Over 60,000 subscribers
How to Find Contentment in Times of Trouble
Recently I spoke with a friend who is not a Christian. He is a charming and delightful person. He has been very successful with his business and made a great deal of money. He has a wonderful wife, a good marriage and a great family. Yet he spoke to me of the deep emptiness in his life, and the lack of peace and contentment he experiences.
‘Content makes poor men rich; discontent makes rich men poor’, said the American Statesman, Benjamin Franklin. Few people seem to be genuinely content. As Martin Luther once said, ‘Contentment is a rare bird, but it sings sweetly in the breast.’
The Bible never promises that we will not face hard times or difficult situations. It promises us God’s strength and grace in these times of crisis.
The apostle Paul is an example of a person who found the secret of a life of peace and contentment in times of trouble. He tells the Philippians how to find peace. He tells them the secret of being content (Philippians 4:12).
1. Find soul satisfaction in God’s wisdomProverbs 24:5-14
What happens when we face a crisis in our lives? How do we respond to hard times and difficult situations? All of us are likely to face times of trouble in our lives. The writer of Proverbs says, ‘If you falter in times of trouble, how small is your strength!’ (v.10). ‘If you fall to pieces in a crisis, there wasn’t much to you in the first place’ (v.10, MSG).
The wise person will not fall to pieces, for they have ‘great power’ and ‘knowledge increases strength’ (v.5). They seek guidance and have ‘many advisers’ (v.6).
When evil things are happening (v.11), they do not close their eyes and say, ‘But we knew nothing about this’ (v.12). We know nothing about this ‘that’s none of my business’ (v.12, MSG).
How do we get this wisdom? The wisdom of God is like the sweet taste of honey ‘Know also that wisdom is sweet to your soul; if you find it, there is a future hope for you, and your hope will not be cut off’ (v.14). For us, this wisdom is found supremely in Christ, for he is ‘the wisdom of God’ (1 Corinthians 1:24).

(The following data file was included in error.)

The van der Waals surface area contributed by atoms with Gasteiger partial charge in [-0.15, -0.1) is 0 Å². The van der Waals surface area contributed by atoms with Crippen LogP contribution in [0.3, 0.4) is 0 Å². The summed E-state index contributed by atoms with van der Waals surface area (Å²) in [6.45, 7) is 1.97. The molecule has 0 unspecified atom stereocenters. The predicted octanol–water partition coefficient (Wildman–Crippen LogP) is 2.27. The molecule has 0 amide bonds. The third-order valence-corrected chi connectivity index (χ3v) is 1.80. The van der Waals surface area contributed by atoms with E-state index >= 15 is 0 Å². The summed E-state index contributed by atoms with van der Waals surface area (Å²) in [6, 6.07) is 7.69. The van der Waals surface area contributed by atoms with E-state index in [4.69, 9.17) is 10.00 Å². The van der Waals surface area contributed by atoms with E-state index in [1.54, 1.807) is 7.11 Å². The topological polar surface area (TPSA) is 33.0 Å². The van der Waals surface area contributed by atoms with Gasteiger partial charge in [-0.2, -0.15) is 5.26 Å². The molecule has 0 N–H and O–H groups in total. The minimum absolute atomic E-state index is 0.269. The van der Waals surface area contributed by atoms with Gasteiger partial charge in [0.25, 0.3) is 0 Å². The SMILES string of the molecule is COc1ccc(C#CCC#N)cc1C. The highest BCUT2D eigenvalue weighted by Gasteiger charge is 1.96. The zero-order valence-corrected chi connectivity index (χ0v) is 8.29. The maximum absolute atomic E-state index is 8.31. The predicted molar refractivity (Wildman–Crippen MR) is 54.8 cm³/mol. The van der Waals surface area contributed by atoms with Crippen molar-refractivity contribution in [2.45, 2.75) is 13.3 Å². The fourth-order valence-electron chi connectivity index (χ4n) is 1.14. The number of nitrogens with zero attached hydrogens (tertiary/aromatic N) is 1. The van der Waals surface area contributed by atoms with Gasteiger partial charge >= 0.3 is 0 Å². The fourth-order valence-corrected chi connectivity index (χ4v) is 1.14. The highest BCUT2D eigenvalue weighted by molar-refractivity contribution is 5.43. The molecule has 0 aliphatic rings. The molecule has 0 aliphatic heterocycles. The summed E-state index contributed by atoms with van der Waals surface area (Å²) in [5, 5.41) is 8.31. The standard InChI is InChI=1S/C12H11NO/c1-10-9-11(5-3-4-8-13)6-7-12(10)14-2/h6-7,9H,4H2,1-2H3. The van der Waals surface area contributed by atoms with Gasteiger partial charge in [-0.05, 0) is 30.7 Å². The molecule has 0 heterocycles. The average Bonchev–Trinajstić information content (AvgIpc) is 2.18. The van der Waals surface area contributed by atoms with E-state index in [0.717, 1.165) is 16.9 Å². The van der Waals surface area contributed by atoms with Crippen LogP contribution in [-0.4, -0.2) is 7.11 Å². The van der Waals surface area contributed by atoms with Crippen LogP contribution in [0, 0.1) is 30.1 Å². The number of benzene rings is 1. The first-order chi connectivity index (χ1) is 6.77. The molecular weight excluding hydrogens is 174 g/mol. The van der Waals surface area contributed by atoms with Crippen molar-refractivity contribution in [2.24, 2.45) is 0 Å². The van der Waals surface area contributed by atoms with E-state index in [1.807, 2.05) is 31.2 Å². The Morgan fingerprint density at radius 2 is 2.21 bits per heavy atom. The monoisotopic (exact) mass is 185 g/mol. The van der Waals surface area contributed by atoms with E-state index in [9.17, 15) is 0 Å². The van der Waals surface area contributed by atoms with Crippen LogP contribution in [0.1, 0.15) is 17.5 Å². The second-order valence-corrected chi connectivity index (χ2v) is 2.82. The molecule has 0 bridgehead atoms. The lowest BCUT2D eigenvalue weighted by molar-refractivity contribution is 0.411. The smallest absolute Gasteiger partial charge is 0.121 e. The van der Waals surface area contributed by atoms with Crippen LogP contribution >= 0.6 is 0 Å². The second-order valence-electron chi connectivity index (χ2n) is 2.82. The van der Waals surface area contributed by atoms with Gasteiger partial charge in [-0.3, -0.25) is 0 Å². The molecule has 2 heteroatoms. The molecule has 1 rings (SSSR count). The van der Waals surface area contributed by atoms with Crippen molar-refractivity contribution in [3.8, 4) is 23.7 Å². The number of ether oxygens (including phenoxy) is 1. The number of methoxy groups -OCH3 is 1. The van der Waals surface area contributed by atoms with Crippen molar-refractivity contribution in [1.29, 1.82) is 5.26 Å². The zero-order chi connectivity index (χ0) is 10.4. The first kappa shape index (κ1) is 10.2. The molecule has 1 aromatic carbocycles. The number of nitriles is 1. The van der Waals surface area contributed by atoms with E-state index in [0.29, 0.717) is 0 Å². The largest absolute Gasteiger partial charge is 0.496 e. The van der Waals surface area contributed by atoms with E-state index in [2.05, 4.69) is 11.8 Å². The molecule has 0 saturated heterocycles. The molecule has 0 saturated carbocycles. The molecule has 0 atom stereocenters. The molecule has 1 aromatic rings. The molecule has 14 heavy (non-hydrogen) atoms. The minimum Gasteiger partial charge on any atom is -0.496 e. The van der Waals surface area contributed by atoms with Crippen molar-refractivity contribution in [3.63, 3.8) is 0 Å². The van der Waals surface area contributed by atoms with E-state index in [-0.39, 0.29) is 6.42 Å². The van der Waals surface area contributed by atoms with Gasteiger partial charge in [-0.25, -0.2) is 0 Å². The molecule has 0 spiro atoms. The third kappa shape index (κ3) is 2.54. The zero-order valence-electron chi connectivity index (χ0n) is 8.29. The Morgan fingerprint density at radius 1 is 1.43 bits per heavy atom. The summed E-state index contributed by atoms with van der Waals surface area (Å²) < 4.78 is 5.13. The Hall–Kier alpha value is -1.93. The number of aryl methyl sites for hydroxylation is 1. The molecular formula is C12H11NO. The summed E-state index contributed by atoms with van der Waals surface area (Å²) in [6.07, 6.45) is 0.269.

Lord, thank you that in Christ we find soul satisfaction and the secret of contentment and peace. Thank you that the promises of God are like honey from the comb that is sweet to taste. Thank you that in Christ, the wisdom of God, we find honey for the soul. Thank you that we have a secure future and a hope that will not be cut off.
2. Find the secret in Christ JesusPhilippians 4:2-23
Life is a series of challenges. No one goes through life without difficulties and hard times. Paul is not without his troubles (v.14). For a start, he is in prison, and no doubt has plenty to worry about.
However, he writes, ‘Do not be anxious about anything, but in everything, by prayer and petition, with thanksgiving, present your requests to God. And the peace of God, which transcends all understanding, will guard your hearts and your minds in Christ Jesus’ (vv.6–7). This is a remarkable and wonderful promise, and one which I have claimed and experienced many times in my own life.
Sir Winston Churchill said, ‘When I look back on all these worries I remember the story of an old man who said on his death bed that he had had a lot of trouble in his life, most of which had never happened.’ Worry can wreck our lives. Some of our worries, like Paul’s, are real, and some are illusory, but in either case, a life weighed down by worry is not really living.